2016 + 1 = 2017

so every year on New year’s day I always tell myself, “new year, new me, I’m going to blog in attempt to document life.”

So this finally happened after 3 new year’s days (yes, it’s taken me 3 whole years..) and I must say, thinking of a domain is ultra-supa-doooopa hard work! How do ya’ll do it and not feel like you’ll regret this in the next few years like a 19 year old cringes at her 10 year-old self while creating a hotmail?

If you’re reading this, i’d like to say a massive hello! and welcome to a little snippet of my life.

My name is Sabrina, and i’m here to share the experiences of this year as I will be ditching the number 1 in front of my age and swap it for a 2 (a current 19 year old turning 20 in june).

I wish I could proudly proclaim this blog as a fancy food blog, or a lookbook, or a fitspo or lifestyle blog, but at the moment I think it just might be a little toss of everything that comes our way…. kinda… like sitting at a teppanyaki restaurant and catching bits and pieces of aromatically seared food hurled swiftly in your direction right? (totally worth picking food out of your messy bun for.)

I’m currently studying this thing called radiography, which is really another fancy word for x-rays and medical imaging. Don’t get me wrong, it’s not a bad profession, but it does keep me on my toes a fair bit! In a nutshell, it’s a little like whipping out your camera, snappin’ some shots and then vsco-cam or instagram photo editing, but just for pictures of some human’s clinically questioned innards instead of your girl next door’s soft shell crab croissant for brunch. Hopefully more to come as I attempt to keep consistent blog posts throughout the year!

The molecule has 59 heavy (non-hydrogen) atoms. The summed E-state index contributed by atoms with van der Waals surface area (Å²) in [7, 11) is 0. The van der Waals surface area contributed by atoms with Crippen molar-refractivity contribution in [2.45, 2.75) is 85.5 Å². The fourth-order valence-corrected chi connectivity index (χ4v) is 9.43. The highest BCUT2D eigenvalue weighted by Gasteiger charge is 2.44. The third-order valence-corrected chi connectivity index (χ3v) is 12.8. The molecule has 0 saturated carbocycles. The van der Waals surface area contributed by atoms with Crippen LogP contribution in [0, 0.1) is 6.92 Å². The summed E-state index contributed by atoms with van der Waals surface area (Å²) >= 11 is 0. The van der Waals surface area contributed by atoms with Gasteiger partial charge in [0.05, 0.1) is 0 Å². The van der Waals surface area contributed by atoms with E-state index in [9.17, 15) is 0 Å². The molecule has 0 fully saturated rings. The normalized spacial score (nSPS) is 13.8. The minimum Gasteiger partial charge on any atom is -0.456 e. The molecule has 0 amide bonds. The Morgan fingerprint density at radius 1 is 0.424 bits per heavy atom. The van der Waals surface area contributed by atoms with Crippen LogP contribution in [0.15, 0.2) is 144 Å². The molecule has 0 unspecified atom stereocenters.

I am a melbournian, but have been raised in Singapore for a large chunk of my childhood. I have no pets, and take pride in raising 3 cacti on my windowsill (the youngest one’s a real prick!).

Other than my trusty ol’ bed, my next favourite place is the gym. So far on this journey, recovering health and gaining strength + mass is one of my target goals for 2k17! I hope to be able to share and embark on the rest of this experience with all of you, and I apologise in advance if yo’ girl here becomes a little.. juuuust a little bit of a quad-zilla over the next year okay?

So thank you, for reading up to thus far.
As the first 48 hours of the new year sobers to an end (and we all eventually sober up from the new year’s eve celebrations hey!), I can’t help but feel so thankful to the Big Man up there (Jesus!) that we’ve made it again through another year safe and sound.

I am going to enter into 2017 without any fancy resolutions or high expectations. My only desire for this year is to practice more patience, to love and serve others more, and to learn how to appreciate life as it already is.

Well I guess that’s enough from me for now, I’d like to wish you all reading this a happy, warm and safe new year ahead! 🙂